The Iran Connection


Even as a ceasefire takes effect today between Israel and Hezbollah, both sides in this war are still fighting on a second front for public opinion. Ill look tomorrow at the back and forth over the latest Seymour Hersh New Yorker article, which says that Israel planned the warand informed Washingtonbefore its soldiers were kidnapped by Hezbollah.But lets look at the Iran connection. At least some U.S. intelligence officials are apparently backing Israels claim that Iran not only supplied funding and weapons to Hezbollah, but also sent advisors to Lebanon. As Aviation Week & Space Technology reports this week:

The Iranian government has a cadre of "hundreds" of technical advisers in Lebanon that trained, and continue to support, Hezbollah forces in the use of sophisticated anti-ship and anti-tank missiles and unmanned aircraft. No evidence has yet emerged, however, that the Iranians are actually operating any weaponry in the fighting, say U.S. officials."It's not just a matter of turning weapons over to Hezbollah," a U.S. intelligence official says. "They also have to provide the training [for such advanced weapons]." Other munitions possessed by Iran (particularly those bought from Russia) have not been used in the Lebanon/Israel conflict, because the provenance would be obvious and, in some cases, "the Iranians don't want to be associated with that," he says. Nonetheless, "there is evidence that Iranians are in the country training Hezbollah." They remain in Lebanon, but until late last week appeared to have avoided direct participation in combat.That situation may have changed, however, with the discovery of papers on the bodies of soldiers killed in Southern Lebanon on Aug. 9 that identified them as members of Iran's Revolutionary Guards. "There's a possibility they could have been operating systems, but they weren't necessarily fighting. It could have been a case of being at the wrong place at the wrong time," the intelligence official said."Despite a couple of reports that the Iranians were at the controls of rocket launchers in the early part of the conflict, that's not our conclusion," the U.S. intelligence official says. "The group was originally in the hundreds. We haven't seen any large numbers leave." The Iranian government denies that they have advisers or trainers in Lebanon. The U.S. State Dept. says the Iranians provide arms and funding, but won't answer questions about advisers. Israel Defense Forces (IDF) sources put the number of advisers at about 100.U.S. ANALYSTS WON'T confirm that the Hezbollah UAV shot down in the Mediterranean by Israeli fighters last week was operated by Iranians or even Iranian-trained insurgents. But, obtaining the aircraft and learning how to launch and program its flight "would have taken outside help," the intelligence official says. Hezbollah's first recorded incursion into Israeli airspace with a UAV occurred in late 2004.International aerospace industry officials, without being specific, say that countries other than Iran are also working with various insurgent groups in the region, including Hezbollah. They point out Russian anti-aircraft missile sales to Syria and the Mar. 3 visit of a Hamas delegation to Moscow. U.S. intelligence analysts say Syria is supplying some arms to Hezbollah, but not at the level of Iran, nor does it appear to have training cadres in Lebanon. They contend that while Chinese weaponry is being used, it was either transferred in the 1990s or came from illegal sales through intermediaries. The U.S. recently announced a two-year trade sanction against arms trader Rosoboronexport for selling the TOR-M1 (SA-15 Gauntlet) air defense missile system to Iran. That move may backfire since Russian support is critical to U.N. approval of any U.S.-orchestrated cease-fire agreement in Lebanon.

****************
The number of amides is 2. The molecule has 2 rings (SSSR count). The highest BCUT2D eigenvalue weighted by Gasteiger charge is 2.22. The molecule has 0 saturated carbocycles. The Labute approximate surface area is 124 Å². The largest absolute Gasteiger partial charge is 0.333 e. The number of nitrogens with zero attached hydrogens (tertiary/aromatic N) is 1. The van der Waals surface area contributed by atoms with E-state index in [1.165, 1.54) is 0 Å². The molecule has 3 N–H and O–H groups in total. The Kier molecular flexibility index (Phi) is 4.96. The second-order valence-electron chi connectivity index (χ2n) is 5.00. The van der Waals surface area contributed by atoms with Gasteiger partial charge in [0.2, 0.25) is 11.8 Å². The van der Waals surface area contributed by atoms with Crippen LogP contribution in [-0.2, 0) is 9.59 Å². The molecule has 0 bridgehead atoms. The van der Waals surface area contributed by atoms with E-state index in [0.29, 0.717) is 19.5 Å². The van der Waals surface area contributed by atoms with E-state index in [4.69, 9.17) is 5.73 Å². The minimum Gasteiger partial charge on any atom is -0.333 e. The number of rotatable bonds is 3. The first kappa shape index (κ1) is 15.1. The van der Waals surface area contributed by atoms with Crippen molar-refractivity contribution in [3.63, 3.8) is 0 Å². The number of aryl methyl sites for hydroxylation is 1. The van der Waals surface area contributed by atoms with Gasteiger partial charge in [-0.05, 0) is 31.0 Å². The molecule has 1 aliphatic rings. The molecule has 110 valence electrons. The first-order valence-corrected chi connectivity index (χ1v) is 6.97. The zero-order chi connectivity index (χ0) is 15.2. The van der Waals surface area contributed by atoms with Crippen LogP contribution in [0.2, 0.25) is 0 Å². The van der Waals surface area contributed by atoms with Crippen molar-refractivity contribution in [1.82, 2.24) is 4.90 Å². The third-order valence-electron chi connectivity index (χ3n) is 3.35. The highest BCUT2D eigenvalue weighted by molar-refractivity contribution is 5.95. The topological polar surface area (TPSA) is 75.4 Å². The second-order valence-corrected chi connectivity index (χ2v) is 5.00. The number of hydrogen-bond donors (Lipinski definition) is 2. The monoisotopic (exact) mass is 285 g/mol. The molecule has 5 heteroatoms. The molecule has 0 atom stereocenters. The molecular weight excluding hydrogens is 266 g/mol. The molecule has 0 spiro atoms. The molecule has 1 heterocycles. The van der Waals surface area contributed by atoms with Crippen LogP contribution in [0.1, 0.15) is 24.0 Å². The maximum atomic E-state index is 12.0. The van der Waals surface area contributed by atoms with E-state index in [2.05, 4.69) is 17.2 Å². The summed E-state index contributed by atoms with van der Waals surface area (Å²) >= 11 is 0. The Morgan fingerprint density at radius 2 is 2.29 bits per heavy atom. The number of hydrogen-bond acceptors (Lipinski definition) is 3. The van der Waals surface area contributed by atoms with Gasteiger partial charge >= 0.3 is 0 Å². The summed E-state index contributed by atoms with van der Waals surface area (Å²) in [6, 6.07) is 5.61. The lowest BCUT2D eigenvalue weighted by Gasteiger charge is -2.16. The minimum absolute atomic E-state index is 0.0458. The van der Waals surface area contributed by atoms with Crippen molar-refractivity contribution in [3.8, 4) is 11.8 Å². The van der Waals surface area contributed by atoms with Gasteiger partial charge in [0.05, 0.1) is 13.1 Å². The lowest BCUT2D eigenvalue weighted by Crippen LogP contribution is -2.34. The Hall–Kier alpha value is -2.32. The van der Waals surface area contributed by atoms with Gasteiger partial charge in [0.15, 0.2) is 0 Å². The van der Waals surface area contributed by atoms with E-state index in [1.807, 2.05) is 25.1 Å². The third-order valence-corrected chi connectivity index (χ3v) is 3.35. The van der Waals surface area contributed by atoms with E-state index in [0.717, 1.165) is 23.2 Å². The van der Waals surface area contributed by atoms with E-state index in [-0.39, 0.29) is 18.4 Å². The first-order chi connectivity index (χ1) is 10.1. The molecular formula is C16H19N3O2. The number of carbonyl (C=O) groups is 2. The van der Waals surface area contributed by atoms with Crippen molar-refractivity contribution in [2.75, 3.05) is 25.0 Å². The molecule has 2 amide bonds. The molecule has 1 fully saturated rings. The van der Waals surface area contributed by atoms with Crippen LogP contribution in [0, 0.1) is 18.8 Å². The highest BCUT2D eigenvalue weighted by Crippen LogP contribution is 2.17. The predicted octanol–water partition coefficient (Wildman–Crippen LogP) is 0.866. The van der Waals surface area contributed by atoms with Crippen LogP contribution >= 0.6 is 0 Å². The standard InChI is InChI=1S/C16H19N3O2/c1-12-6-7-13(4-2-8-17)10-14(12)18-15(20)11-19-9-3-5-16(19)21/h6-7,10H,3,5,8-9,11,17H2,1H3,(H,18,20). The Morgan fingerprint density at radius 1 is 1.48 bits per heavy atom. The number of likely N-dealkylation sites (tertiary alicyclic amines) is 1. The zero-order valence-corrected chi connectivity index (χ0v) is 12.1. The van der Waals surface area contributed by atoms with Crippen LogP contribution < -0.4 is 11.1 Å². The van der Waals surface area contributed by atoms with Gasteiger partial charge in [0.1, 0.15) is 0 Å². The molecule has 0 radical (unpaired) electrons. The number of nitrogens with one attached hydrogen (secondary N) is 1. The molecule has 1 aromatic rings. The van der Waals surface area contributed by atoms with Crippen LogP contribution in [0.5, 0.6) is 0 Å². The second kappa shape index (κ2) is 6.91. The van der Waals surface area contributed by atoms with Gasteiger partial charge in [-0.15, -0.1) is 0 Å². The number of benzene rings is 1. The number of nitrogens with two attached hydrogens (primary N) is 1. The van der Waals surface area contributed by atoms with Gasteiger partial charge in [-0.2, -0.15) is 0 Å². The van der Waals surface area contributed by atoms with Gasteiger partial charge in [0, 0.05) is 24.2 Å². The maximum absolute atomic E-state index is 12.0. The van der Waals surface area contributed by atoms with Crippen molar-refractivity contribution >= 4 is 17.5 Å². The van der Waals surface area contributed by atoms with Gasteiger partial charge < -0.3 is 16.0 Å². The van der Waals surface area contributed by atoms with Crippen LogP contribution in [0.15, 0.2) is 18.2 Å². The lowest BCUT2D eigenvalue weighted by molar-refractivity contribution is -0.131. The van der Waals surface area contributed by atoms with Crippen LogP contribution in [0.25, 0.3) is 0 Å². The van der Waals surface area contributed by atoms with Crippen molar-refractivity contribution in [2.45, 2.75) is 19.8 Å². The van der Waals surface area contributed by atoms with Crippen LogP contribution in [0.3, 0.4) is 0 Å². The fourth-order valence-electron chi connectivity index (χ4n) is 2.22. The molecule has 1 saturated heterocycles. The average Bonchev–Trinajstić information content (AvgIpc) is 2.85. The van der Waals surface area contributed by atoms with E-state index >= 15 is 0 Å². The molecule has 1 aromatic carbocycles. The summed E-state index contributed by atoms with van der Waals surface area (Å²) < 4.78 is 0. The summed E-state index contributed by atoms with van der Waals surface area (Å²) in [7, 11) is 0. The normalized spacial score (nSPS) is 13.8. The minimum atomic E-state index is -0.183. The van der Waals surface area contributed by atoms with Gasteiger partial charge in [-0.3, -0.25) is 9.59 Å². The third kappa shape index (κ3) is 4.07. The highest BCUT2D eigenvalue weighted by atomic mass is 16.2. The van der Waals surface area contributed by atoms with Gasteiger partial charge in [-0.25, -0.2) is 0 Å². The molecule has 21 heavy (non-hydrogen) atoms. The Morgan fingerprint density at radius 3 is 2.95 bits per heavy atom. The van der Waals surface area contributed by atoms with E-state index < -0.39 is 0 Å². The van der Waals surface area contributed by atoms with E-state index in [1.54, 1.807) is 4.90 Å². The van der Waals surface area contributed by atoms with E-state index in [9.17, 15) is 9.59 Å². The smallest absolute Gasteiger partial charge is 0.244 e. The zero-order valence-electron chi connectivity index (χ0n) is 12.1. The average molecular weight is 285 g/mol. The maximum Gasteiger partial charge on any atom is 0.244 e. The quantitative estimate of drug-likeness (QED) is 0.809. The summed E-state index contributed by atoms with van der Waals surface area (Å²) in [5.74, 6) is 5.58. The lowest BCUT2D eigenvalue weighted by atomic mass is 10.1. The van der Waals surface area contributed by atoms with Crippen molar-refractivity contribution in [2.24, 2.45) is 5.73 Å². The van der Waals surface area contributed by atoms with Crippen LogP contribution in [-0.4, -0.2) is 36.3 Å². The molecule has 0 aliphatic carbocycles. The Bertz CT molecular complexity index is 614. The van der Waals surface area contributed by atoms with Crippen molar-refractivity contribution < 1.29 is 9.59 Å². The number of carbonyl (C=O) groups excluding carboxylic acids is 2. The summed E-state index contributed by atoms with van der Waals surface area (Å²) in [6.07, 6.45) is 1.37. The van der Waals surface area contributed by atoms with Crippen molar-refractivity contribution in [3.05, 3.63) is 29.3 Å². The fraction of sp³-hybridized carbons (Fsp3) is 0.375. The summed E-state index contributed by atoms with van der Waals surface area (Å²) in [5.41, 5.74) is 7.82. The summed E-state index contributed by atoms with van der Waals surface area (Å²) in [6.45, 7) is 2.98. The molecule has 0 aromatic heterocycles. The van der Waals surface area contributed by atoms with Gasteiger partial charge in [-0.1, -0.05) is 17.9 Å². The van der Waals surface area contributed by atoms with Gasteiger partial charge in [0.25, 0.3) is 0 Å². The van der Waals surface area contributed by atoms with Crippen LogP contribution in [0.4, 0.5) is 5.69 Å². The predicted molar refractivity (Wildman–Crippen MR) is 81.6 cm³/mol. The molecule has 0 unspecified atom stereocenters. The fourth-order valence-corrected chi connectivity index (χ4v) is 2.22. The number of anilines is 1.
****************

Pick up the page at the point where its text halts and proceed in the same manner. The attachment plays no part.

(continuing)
Similarly, the Washington Post today quotes sources saying Hezbollahs strength relies in large part on Iranian funding. The article doesnt claim that Iran has advisors actually present in Lebanon:
The fighters' Islamic faith and intense indoctrination reduced their fear of death, he noted, giving them an advantage in close-quarters combat and in braving airstrikes to move munitions from post to post. Hezbollah leaders also enhanced fighters' willingness to risk death by establishing the Martyr's Institute, with an office in Tehran, that guarantees living stipends and education fees for the families of fighters who die on the front.The Hezbollah arsenal, which also included thousands of missiles and rockets to be fired against northern Israel's towns and villages, was paid for with a war chest kept full by relentless fundraising among Shiites around the world and, in particular, by funds provided by Iran, said the intelligence specialist. The amount of Iranian funds reaching Hezbollah was estimated at $25 million a month, but some reports suggested it increased sharply, perhaps doubled, after Mahmoud Ahmadinejad took over as president in Tehran last year, the specialist said.
Both articles quote unnamed specialists and intelligence officials, which doesnt mean theyre not accurate. But as with the Hersh article, they raise questions about how the press copes with information that cant be easily verified.-- Sharon Weinberger
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